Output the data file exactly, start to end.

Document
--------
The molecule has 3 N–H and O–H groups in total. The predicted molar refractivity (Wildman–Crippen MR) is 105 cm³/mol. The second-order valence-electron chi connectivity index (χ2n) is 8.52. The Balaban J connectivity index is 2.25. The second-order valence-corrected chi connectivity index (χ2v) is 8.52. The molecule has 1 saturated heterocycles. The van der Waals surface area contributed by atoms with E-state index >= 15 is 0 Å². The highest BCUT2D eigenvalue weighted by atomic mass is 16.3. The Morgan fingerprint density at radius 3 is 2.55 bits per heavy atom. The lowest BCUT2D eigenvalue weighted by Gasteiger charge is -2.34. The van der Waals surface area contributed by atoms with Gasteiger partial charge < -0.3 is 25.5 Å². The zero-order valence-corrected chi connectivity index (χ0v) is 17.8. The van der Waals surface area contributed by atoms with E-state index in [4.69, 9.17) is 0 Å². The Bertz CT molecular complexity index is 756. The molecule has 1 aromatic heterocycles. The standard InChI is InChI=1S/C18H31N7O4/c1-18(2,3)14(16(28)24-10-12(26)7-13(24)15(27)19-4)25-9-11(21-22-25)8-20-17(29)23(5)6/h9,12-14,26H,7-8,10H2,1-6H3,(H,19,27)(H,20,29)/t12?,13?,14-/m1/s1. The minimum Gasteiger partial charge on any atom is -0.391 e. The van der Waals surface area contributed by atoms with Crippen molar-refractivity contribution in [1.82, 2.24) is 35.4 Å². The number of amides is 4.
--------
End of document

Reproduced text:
The molecule has 3 N–H and O–H groups in total. The predicted molar refractivity (Wildman–Crippen MR) is 105 cm³/mol. The second-order valence-electron chi connectivity index (χ2n) is 8.52. The Balaban J connectivity index is 2.25. The second-order valence-corrected chi connectivity index (χ2v) is 8.52. The molecule has 1 saturated heterocycles. The van der Waals surface area contributed by atoms with E-state index >= 15 is 0 Å². The highest BCUT2D eigenvalue weighted by atomic mass is 16.3. The Morgan fingerprint density at radius 3 is 2.55 bits per heavy atom. The lowest BCUT2D eigenvalue weighted by Gasteiger charge is -2.34. The van der Waals surface area contributed by atoms with Gasteiger partial charge < -0.3 is 25.5 Å². The zero-order valence-corrected chi connectivity index (χ0v) is 17.8. The van der Waals surface area contributed by atoms with E-state index in [4.69, 9.17) is 0 Å². The Bertz CT molecular complexity index is 756. The molecule has 1 aromatic heterocycles. The standard InChI is InChI=1S/C18H31N7O4/c1-18(2,3)14(16(28)24-10-12(26)7-13(24)15(27)19-4)25-9-11(21-22-25)8-20-17(29)23(5)6/h9,12-14,26H,7-8,10H2,1-6H3,(H,19,27)(H,20,29)/t12?,13?,14-/m1/s1. The minimum Gasteiger partial charge on any atom is -0.391 e. The van der Waals surface area contributed by atoms with Crippen molar-refractivity contribution in [1.82, 2.24) is 35.4 Å². The number of amides is 4.